It hasn't happened to me so far (fingers crossed), but I imagine there are very few things more disturbing than having your personal information put at risk because someone lost or misplaced a tape cartridge or a laptop.
The remedies when something like this happens -- and unfortunately, it happens often -- have so far been inadequate, to say the least. Quite frankly, a year of free credit watch service wouldn't do much to appease me if my Social Security number had been thrown to the dogs.
How big is this data-breach phenomenon? It's hard to put it into some kind of metric, but to get a feel for its breadth, take a look at this chronological table of past data breaches.
I don't know if that is an all-inclusive list, and it really doesn't matter -- there are more than enough incidents reported on that page to make anybody's blood boil with indignation. What's more irritating is that almost all of those disclosures could have been prevented by using data encryption on sensitive data, especially when that data flows to mobile devices or removable media.
Why, then, are companies not implementing encryption whenever possible and appropriate? Is it because they can get away with just having their hands slapped when a disclosure occurs? Perhaps, but it's also true that implementing and managing encryption is a big pain in the neck.
Software encryption tools abound, but they add an overhead in processing time and human labor that many companies just can't absorb. Thankfully, the previously rare solutions that implement encryption via hardware chips are becoming more numerous, which should help make your encrypted data fly as fast as clear data. For example, vendors such as Seagate and, more recently, Hitachi Data Systems have started to include encryption technology in their disk drives.
Why is that good? Let me answer by quoting the blog of Chris Parkerson, senior product marketing manager for RSA:
"I personally believe that the best security for businesses is going to come from a security infrastructure that is built right into the devices, computers, and major software applications that they buy. It just makes sense!"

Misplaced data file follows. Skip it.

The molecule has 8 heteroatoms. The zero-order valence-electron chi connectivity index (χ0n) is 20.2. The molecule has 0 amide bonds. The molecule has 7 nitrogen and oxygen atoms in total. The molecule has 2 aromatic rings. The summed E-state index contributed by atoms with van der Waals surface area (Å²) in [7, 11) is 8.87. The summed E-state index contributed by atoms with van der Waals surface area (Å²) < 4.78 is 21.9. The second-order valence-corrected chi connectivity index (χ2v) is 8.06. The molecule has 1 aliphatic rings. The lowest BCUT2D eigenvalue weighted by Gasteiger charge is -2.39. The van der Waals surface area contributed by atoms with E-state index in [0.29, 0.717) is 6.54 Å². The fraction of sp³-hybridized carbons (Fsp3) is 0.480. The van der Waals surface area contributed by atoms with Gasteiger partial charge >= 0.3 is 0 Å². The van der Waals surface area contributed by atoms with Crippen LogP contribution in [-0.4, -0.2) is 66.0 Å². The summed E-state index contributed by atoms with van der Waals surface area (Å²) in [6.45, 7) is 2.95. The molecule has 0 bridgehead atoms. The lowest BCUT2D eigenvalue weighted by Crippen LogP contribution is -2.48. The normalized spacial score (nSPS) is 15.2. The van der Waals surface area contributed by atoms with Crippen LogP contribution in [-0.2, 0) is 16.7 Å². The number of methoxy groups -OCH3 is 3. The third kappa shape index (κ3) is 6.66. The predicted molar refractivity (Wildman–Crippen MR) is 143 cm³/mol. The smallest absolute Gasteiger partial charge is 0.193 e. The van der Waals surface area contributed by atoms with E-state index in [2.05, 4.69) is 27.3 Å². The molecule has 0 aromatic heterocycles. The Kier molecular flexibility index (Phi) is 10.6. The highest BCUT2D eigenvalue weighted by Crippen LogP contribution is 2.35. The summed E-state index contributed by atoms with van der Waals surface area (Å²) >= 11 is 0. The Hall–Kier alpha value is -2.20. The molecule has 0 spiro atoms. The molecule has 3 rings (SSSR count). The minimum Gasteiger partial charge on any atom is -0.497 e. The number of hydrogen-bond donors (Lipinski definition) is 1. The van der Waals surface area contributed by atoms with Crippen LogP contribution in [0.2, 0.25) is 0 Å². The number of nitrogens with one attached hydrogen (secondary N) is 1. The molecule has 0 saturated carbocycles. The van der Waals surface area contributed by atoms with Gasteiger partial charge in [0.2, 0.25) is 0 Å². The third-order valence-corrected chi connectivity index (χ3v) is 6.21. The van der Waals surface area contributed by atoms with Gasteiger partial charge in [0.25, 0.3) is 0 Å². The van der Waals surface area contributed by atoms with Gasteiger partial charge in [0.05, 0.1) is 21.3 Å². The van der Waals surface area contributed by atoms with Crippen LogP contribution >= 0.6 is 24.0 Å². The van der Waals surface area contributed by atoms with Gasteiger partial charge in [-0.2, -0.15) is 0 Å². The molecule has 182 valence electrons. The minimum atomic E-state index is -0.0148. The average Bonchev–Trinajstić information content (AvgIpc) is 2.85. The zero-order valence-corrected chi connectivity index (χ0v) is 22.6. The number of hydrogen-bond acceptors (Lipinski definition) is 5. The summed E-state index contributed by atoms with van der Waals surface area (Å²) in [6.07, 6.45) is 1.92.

Indeed it does, but what happens when you have tens -- if not hundreds -- of devices in your datacenter, each with its own proprietary encryption system? How many touchpoints will you have to manage to encrypt data on every tape drive, library, and storage device? Probably too many to keep your sanity.
To be clear, I like having devices that deliver data encryption right where it's needed, but you would gain a lot more flexibility and scalability if you could centralize those tasks if and when necessary. Considering that most of the customers who need more protection for their data are on a SAN, why not make encryption a network service, delivered from the far--reaching but easily managed fabric switch?
If you follow our Test Center Daily blog, you may already know that CipherMax was the first vendor to come to market with a flexible line of products that can either combine switching and encrypting services in the same box or complement existing fabrics with encryption alone.
I like the concept of switch--centric encryption, and if you do as well, knowing that Cisco is also headed in that direction should be reassuring. There is no product announcement quite yet, but judging by a conversation I had this week with Doug Anderson, software product manager at Cisco, encryption modules for the MDS 9000 line should become available before year's end.
The name of the new technology is may be a predictable acronym (SME, for storage media encryption), but it should deliver wire-speed, strong encryption for data traveling between any server port-LUN pair that you choose. The new features will be fully integrated with existing management tools, including Fabric Manager and CLI.
In a first release expected in the next semester, SME will focus on tape encryption. Disk encryption, an extension that should help close the door on many of the security breaches in that list I mentioned earlier, should follow shortly.
According to Anderson, adding the magic touch of encryption with SME will not require much change, if any at all, in network topology or configuration. It should also work seamlessly across VSANs (virtual SANs).
Together with tape encryption, Cisco will also make its API for key management available to third parties, a not-so-subtle invite to key management solution providers to embrace SME. Obviously, Cisco's expectations are that SME will have to coexist with other encryption products in the datacenter, including, as RSA's Parkerson suggests, computers and major software applications.
Solutions such as SME may help reduce the encryption burden, but a universal, standards-based approach to managing encryption keys becomes more necessary every day. Have you seen one yet? I haven't, but I'll keep looking.